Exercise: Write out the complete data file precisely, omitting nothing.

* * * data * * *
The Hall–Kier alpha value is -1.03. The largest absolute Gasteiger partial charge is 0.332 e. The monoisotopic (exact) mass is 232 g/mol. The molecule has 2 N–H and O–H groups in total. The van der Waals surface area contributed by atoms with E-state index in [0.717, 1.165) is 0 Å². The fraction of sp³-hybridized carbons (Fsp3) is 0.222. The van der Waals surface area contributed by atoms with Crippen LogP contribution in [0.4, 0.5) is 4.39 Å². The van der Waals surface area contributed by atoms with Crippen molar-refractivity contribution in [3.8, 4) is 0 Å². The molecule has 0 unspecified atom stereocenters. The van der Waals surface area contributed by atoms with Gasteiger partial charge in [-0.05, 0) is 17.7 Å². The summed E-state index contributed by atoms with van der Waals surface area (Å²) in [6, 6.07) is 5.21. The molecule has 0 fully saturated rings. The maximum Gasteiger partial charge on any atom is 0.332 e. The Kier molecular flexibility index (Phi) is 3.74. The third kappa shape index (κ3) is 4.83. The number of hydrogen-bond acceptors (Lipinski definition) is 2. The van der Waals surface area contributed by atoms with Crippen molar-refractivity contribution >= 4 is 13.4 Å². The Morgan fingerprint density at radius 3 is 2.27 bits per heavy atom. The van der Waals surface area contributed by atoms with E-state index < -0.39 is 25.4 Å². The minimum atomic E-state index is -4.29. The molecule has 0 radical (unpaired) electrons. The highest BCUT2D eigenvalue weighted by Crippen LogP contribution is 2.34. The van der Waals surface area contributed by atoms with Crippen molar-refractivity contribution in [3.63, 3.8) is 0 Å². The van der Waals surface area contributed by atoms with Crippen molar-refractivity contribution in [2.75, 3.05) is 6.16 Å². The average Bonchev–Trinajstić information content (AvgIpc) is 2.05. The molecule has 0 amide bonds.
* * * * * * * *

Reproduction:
The Hall–Kier alpha value is -1.03. The largest absolute Gasteiger partial charge is 0.332 e. The monoisotopic (exact) mass is 232 g/mol. The molecule has 2 N–H and O–H groups in total. The van der Waals surface area contributed by atoms with E-state index in [0.717, 1.165) is 0 Å². The fraction of sp³-hybridized carbons (Fsp3) is 0.222. The van der Waals surface area contributed by atoms with Crippen LogP contribution in [0.4, 0.5) is 4.39 Å². The van der Waals surface area contributed by atoms with Crippen molar-refractivity contribution in [3.8, 4) is 0 Å². The molecule has 0 unspecified atom stereocenters. The van der Waals surface area contributed by atoms with Gasteiger partial charge in [-0.05, 0) is 17.7 Å². The summed E-state index contributed by atoms with van der Waals surface area (Å²) in [6, 6.07) is 5.21. The molecule has 0 fully saturated rings. The maximum Gasteiger partial charge on any atom is 0.332 e. The Kier molecular flexibility index (Phi) is 3.74. The third kappa shape index (κ3) is 4.83. The number of hydrogen-bond acceptors (Lipinski definition) is 2. The van der Waals surface area contributed by atoms with Crippen molar-refractivity contribution >= 4 is 13.4 Å². The Morgan fingerprint density at radius 3 is 2.27 bits per heavy atom. The van der Waals surface area contributed by atoms with E-state index < -0.39 is 25.4 Å². The minimum atomic E-state index is -4.29. The molecule has 0 radical (unpaired) electrons. The highest BCUT2D eigenvalue weighted by Crippen LogP contribution is 2.34. The van der Waals surface area contributed by atoms with Crippen molar-refractivity contribution in [3.63, 3.8) is 0 Å². The van der Waals surface area contributed by atoms with Crippen molar-refractivity contribution in [2.75, 3.05) is 6.16 Å². The average Bonchev–Trinajstić information content (AvgIpc) is 2.05. The molecule has 0 amide bonds.